Revisiting Police Misconduct: Trump, Sessions, and Derailed Reform
Image by Audrie Francis
In light of the election of the Trump Administration and the appointment of Jeff Sessions as Attorney General, questions have surfaced regarding the future of investigations and subsequent actions regarding police misconduct and racial profiling of Black Americans.
On August 9, 2014, Michael Brown, a young Black teenager, was shot by white police officer Darren Wilson, sparking a renewed national movement aimed at combating the systemic discrimination that runs rampant in our society and police forces. Five years later and the list of black victims to police shootings piles on without a clear end in sight. Since this incident, coverage of similar shootings has exposed the issue and caused a commotion of controversy amongst the public and our political officials. Victims like Sandra Bland, Alton Sterling, Tamir Rice, most recently Jordan Edwards, and their tragic ends have brought to light the police misconduct, excessive force, and racial profiling exercised by police.
Unfortunately for many Black Americans, this is a reality many live in fear of on a daily basis. Statistics on police shootings in 2015 reveal that 40 percent of unarmed people shot by police were Black men, when Black men make up only 6 percent of the population. Critics of police reform often argue that these statistics just show how Black Americans are more likely to commit a violent crime.
This narrative of Black people being a violent community is common in justifying the killing and incarceration of many Black Americans. A study on the role of racial stereotypes stated: “A combination of negative media depictions of African‐Americans, historical stereotypes, and ethnocentric biases are likely combined to form distorted perceptions in which the association of blackness and criminality is systematically overestimated.”
Studies like these fall onto deaf ears when police departments and officers use racial profiling and stereotypes as tactics to find and pursue suspects. It is this kind of attitude that some police officers carry that sets up precedence for the reform of police departments.
So the question remains: How much progress have we made since these shootings came under increased investigation?
In the last few years, the implementation of body cameras has significantly diminished the number of complaints against police officers, reducing conflict during interactions between the public and police. The New York Police Department recently rolled out a large-scale implementation of the body camera program, which is set to equip more than 20,000 police officers with body cameras by 2019 under the pretense of ensuring transparency and accountability within the police department.
On Friday, January 13, 2017, the Justice Department announced that its investigation into the Chicago Police Department revealed that there were severe violations of the public’s civil rights. According to the DOJ, “the pattern or practice results from systemic deficiencies in training and accountability, including the failure to train officers in de-escalation and the failure to conduct meaningful investigations of uses of force.”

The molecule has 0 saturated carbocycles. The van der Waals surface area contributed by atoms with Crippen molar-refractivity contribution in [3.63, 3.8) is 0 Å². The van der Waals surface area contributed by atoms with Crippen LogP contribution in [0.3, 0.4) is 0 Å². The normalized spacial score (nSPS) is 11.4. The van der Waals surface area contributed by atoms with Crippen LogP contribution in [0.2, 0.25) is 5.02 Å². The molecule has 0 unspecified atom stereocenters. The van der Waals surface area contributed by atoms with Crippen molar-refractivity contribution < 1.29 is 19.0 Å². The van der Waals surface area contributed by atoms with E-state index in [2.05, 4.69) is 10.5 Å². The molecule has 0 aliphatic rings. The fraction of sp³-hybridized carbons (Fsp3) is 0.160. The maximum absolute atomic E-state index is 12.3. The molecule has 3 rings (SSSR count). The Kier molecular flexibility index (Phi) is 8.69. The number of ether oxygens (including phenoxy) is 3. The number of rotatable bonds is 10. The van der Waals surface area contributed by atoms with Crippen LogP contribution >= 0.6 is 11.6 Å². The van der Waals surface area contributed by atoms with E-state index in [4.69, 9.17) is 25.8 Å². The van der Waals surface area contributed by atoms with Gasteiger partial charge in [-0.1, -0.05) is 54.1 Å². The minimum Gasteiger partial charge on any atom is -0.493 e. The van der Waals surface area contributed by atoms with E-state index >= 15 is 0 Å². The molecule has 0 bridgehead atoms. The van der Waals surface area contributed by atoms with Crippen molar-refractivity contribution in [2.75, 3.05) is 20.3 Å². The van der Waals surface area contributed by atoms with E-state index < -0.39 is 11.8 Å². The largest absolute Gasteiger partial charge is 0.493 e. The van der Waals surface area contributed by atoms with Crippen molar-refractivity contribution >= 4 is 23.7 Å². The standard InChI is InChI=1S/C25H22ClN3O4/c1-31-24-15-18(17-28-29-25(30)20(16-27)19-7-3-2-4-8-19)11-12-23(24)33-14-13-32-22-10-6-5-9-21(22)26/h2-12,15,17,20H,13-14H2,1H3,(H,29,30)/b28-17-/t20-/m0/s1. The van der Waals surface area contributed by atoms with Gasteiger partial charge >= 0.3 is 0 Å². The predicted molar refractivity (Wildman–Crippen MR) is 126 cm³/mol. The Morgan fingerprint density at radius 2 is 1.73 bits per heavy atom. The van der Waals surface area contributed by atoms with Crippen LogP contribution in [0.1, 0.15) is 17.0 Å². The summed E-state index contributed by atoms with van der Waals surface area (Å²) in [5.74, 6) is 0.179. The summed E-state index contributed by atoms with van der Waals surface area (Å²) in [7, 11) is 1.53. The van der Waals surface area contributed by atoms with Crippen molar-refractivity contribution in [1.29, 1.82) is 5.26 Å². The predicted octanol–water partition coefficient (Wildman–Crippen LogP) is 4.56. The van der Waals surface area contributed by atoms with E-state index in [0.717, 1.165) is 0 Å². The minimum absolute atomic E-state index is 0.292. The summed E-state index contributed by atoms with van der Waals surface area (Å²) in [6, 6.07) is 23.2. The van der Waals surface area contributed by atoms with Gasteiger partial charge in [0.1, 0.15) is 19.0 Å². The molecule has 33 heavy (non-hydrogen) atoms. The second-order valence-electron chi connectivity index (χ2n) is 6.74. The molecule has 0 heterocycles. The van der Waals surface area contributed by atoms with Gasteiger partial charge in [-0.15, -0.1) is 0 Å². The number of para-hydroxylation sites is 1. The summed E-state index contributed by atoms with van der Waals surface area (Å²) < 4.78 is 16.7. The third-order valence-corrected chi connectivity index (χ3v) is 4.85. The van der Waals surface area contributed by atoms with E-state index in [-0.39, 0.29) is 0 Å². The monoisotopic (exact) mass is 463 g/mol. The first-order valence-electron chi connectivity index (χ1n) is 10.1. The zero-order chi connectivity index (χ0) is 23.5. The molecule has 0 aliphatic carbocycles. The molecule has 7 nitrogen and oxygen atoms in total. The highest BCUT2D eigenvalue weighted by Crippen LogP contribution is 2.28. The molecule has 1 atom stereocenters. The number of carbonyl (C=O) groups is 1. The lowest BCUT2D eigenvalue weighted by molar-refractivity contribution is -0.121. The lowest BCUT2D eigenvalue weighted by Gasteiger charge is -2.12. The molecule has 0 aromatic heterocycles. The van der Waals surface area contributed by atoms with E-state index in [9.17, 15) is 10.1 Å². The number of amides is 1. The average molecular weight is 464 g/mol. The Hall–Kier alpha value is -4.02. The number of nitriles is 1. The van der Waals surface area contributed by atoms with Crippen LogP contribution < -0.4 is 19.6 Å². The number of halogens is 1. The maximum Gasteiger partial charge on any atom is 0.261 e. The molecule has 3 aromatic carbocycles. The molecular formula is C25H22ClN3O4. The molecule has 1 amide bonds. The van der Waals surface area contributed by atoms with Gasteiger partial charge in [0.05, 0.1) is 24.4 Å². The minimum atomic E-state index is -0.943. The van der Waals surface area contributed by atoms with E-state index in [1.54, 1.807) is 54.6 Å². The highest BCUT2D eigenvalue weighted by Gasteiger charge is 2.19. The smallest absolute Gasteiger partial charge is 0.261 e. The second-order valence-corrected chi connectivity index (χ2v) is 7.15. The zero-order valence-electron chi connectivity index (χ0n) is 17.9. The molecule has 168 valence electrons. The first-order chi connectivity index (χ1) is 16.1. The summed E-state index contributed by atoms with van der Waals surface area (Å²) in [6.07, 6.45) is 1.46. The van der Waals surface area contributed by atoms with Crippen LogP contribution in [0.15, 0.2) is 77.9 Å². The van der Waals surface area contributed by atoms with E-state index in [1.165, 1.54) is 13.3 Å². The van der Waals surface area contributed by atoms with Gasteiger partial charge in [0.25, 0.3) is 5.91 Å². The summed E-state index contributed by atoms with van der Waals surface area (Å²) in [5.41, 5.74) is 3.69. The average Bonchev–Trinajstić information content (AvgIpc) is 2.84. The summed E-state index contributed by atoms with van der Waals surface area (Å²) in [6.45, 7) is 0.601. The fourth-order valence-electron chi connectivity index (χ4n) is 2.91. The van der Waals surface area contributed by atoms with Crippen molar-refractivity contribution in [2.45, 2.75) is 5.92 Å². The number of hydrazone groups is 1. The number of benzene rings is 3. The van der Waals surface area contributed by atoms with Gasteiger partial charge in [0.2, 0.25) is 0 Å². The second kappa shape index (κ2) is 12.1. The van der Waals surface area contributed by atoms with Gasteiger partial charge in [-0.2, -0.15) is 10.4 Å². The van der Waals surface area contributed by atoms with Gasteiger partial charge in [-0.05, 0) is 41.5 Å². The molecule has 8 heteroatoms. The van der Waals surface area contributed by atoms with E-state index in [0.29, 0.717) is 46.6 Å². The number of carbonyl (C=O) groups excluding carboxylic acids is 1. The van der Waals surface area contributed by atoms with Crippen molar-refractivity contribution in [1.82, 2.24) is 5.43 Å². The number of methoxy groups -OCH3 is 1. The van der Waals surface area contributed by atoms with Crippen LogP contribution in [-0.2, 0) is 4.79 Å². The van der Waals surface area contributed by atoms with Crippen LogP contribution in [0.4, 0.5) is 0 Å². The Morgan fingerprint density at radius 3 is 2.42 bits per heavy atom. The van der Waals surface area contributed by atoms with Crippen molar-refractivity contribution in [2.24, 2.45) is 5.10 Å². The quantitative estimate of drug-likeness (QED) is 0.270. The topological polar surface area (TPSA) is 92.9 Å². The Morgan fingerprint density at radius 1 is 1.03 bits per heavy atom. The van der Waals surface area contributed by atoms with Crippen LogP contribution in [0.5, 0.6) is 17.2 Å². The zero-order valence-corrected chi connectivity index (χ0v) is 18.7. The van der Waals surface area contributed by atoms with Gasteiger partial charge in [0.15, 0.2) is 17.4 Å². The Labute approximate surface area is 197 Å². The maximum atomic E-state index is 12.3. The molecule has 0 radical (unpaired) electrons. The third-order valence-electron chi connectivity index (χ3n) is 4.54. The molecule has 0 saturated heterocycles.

However, with the new presidential administration’s opinion on police accountability and the new Attorney General Jeff Sessions’ views of these police department investigations, these few steps towards progress may once again be impeded. NPR reported on a Senate hearing from January 10, 2017, where Jeff Sessions said that there is cause for concern where “good departments can be sued by the Department of Justice when you just have individuals within a department who have done wrong, and those individuals need to be prosecuted.” His disagreement resonates with the overarching argument against the scrutiny police are being put under — that these investigations are punishing entire police departments for the actions of a few “bad cops” in the police force. This “bad apple” narrative is prevalent among dissenters of the police accountability undertaking.
As for the effectiveness of these countermeasures to police misconduct, there have been several reports of police turning off, or refusing to admit all the video footage of the altercation in question, resulting in an obstruction of investigations.
Recently, Jeff Sessions has also ordered a review of the Justice Department’s current police reform activities, including consent decrees, one of the DOJ’s biggest tools for police reform. Sessions once called these consent decrees “one of the most dangerous, and rarely discussed, exercises of raw power is the issuance of expansive court decrees.” This review could potentially derail months of the Justice Department’s work and effort into police reform, especially for cities such as Baltimore, Chicago, Ferguson, and Cleveland, which have suffered some of most explicit violations of civil rights due to police misconduct.
The Black Lives Matter Movement has certainly done its part in bringing attention and awareness to this issue, permanently placing the Black community’s grievances on the map. DeRay Mckesson, a prominent Black Lives Matter member and activist, stated in an interview that Trump’s view that racism is “not a thing” translated into policy and practice has “the potential to have dire consequences for people of color.” As a result of the attitude of the newly elected president, this movement also launched a new campaign to re-focus efforts on state legislation and state capitals in an effort to combat Trump’s actions against police reform and immigration.
Stories like that of Jordan Edwards occur too frequently occurring in this nation, and with the questionable actions of the presidential administration increasing tensions in our political climate, stories such as these will continue to occur. It is important to note that these shootings still take place every day, and we must not forget their relevance.